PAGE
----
Vascular Associates of Northern Virginia

Timely and considerate care of the arterial and venous systems.

Raynaud’s Disease

Raynaud’s Disease (also called Raynaud’s Phenomenon) is a blood vessel disorder.  It commonly affects the small vessels in the tips of the fingers or toes.

What does it do?

It causes the blood vessels to narrow when the body is cold or stressed, which is a normal response to cold temperatures, but Raynaud’s Disease causes a much stronger response.  It makes the vessels respond much faster and stronger than normal.


Primary Raynaud’s disease happens on its own without any underlying conditions.

Secondary Raynaud’s disease on the other hand happens secondary to other health problems or medications.

Who is at risk?

Anyone can get Raynaud’s disease.  But it is more common in:

  • People who live in colder climates.
  • Females.
  • People over 30 years old.
  • People with a family history of Raynaud’s disease

What are the symptoms?

During an attack, the tips of the fingers or toes might become whitish or bluish in color and might feel numb and cold.  As the attack comes to an end, blood flow returns causing reddish discoloration with throbbing or tingling sensations.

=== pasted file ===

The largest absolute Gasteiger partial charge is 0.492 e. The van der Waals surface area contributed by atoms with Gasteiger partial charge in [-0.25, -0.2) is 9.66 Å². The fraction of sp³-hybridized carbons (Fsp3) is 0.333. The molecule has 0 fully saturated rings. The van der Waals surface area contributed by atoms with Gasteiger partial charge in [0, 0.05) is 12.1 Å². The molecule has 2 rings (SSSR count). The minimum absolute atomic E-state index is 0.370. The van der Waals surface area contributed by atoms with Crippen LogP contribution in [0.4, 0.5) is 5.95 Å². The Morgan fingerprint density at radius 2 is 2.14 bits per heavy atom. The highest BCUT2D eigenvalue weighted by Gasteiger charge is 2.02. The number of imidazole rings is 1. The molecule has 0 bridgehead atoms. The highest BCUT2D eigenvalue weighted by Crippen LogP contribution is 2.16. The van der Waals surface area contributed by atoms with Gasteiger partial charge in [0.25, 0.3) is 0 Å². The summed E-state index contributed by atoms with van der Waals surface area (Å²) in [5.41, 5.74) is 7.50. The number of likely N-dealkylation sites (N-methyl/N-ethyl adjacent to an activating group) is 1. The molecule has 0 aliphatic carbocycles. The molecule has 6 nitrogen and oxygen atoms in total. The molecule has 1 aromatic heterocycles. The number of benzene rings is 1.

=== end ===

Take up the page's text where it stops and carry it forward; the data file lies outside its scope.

In worst case scenarios, the blood loss might lead to open wounds and tissue loss.

What can be done?

Depending on the severity of the condition, your doctor might decide whether to treat with medicine or not.

But there are simpler ways that might help. For example:

  • Keeping your hands and feet warm when the temperature is cold.
  • Use warm water to warm your hands or feet.
  • Do not touch cold things, such as frozen food, without wearing gloves.
  • Try to control your stress.
  • Do not smoke.


Note: This blog post is intended for information only.  It is not meant to replace a professional medical opinion.  If you are suspecting any medical problems, please seek professional medical attention.  If you are having an emergency, please call 911.

Vascular Associates of Northern Virginia, P.C.
Vascular Laboratory

Our Vascular Surgeons:
Robert S. Podolsky, M.D.
Avisesh Sahgal, M.D.

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